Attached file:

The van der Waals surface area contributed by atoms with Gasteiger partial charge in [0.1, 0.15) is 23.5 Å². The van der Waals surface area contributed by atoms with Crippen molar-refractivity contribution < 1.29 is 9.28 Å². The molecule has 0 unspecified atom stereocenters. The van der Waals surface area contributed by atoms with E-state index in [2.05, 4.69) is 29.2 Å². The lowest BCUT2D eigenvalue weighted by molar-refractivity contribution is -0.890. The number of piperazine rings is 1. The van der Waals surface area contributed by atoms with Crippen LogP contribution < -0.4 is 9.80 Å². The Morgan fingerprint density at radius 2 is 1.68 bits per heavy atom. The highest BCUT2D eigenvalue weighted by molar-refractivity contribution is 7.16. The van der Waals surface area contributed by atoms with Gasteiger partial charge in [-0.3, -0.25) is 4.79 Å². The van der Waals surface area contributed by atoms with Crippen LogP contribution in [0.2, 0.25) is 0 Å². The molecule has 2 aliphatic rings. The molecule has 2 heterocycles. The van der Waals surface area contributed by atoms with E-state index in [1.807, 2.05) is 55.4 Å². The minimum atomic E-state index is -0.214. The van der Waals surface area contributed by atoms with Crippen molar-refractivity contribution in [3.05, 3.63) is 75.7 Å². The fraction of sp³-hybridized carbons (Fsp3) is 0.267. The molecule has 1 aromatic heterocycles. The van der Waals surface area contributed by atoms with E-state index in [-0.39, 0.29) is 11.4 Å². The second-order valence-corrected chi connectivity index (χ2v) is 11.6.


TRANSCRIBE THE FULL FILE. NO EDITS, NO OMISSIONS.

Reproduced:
The van der Waals surface area contributed by atoms with Gasteiger partial charge in [0.1, 0.15) is 23.5 Å². The van der Waals surface area contributed by atoms with Crippen molar-refractivity contribution < 1.29 is 9.28 Å². The molecule has 0 unspecified atom stereocenters. The van der Waals surface area contributed by atoms with E-state index in [2.05, 4.69) is 29.2 Å². The lowest BCUT2D eigenvalue weighted by molar-refractivity contribution is -0.890. The number of piperazine rings is 1. The van der Waals surface area contributed by atoms with Crippen LogP contribution < -0.4 is 9.80 Å². The Morgan fingerprint density at radius 2 is 1.68 bits per heavy atom. The highest BCUT2D eigenvalue weighted by molar-refractivity contribution is 7.16. The van der Waals surface area contributed by atoms with Gasteiger partial charge in [-0.3, -0.25) is 4.79 Å². The van der Waals surface area contributed by atoms with Crippen LogP contribution in [0.2, 0.25) is 0 Å². The molecule has 2 aliphatic rings. The molecule has 2 heterocycles. The van der Waals surface area contributed by atoms with E-state index in [1.807, 2.05) is 55.4 Å². The minimum atomic E-state index is -0.214. The van der Waals surface area contributed by atoms with Crippen molar-refractivity contribution in [3.05, 3.63) is 75.7 Å². The fraction of sp³-hybridized carbons (Fsp3) is 0.267. The molecule has 1 aromatic heterocycles. The van der Waals surface area contributed by atoms with E-state index in [-0.39, 0.29) is 11.4 Å². The second-order valence-corrected chi connectivity index (χ2v) is 11.6.